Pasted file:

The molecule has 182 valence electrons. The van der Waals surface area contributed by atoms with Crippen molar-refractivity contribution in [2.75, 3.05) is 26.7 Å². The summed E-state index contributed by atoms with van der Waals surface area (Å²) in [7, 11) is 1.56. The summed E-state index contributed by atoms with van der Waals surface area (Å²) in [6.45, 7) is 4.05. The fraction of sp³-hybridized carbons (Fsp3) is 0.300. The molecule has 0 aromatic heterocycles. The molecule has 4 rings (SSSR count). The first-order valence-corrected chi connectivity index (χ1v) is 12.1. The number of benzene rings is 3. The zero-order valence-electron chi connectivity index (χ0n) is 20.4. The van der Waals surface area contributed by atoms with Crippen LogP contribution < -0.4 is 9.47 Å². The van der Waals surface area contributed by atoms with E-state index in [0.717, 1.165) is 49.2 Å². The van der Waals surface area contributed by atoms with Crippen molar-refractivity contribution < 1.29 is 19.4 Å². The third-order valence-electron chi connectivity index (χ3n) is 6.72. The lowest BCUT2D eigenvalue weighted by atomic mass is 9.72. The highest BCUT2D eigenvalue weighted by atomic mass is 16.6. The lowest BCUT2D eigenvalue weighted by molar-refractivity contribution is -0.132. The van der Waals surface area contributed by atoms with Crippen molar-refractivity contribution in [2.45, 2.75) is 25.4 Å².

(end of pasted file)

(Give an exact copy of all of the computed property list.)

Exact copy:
The molecule has 182 valence electrons. The van der Waals surface area contributed by atoms with Crippen molar-refractivity contribution in [2.75, 3.05) is 26.7 Å². The summed E-state index contributed by atoms with van der Waals surface area (Å²) in [7, 11) is 1.56. The summed E-state index contributed by atoms with van der Waals surface area (Å²) in [6.45, 7) is 4.05. The fraction of sp³-hybridized carbons (Fsp3) is 0.300. The molecule has 0 aromatic heterocycles. The molecule has 4 rings (SSSR count). The first-order valence-corrected chi connectivity index (χ1v) is 12.1. The number of benzene rings is 3. The zero-order valence-electron chi connectivity index (χ0n) is 20.4. The van der Waals surface area contributed by atoms with Crippen LogP contribution < -0.4 is 9.47 Å². The van der Waals surface area contributed by atoms with E-state index in [0.717, 1.165) is 49.2 Å². The van der Waals surface area contributed by atoms with Crippen molar-refractivity contribution < 1.29 is 19.4 Å². The third-order valence-electron chi connectivity index (χ3n) is 6.72. The lowest BCUT2D eigenvalue weighted by atomic mass is 9.72. The highest BCUT2D eigenvalue weighted by atomic mass is 16.6. The lowest BCUT2D eigenvalue weighted by molar-refractivity contribution is -0.132. The van der Waals surface area contributed by atoms with Crippen molar-refractivity contribution in [2.45, 2.75) is 25.4 Å².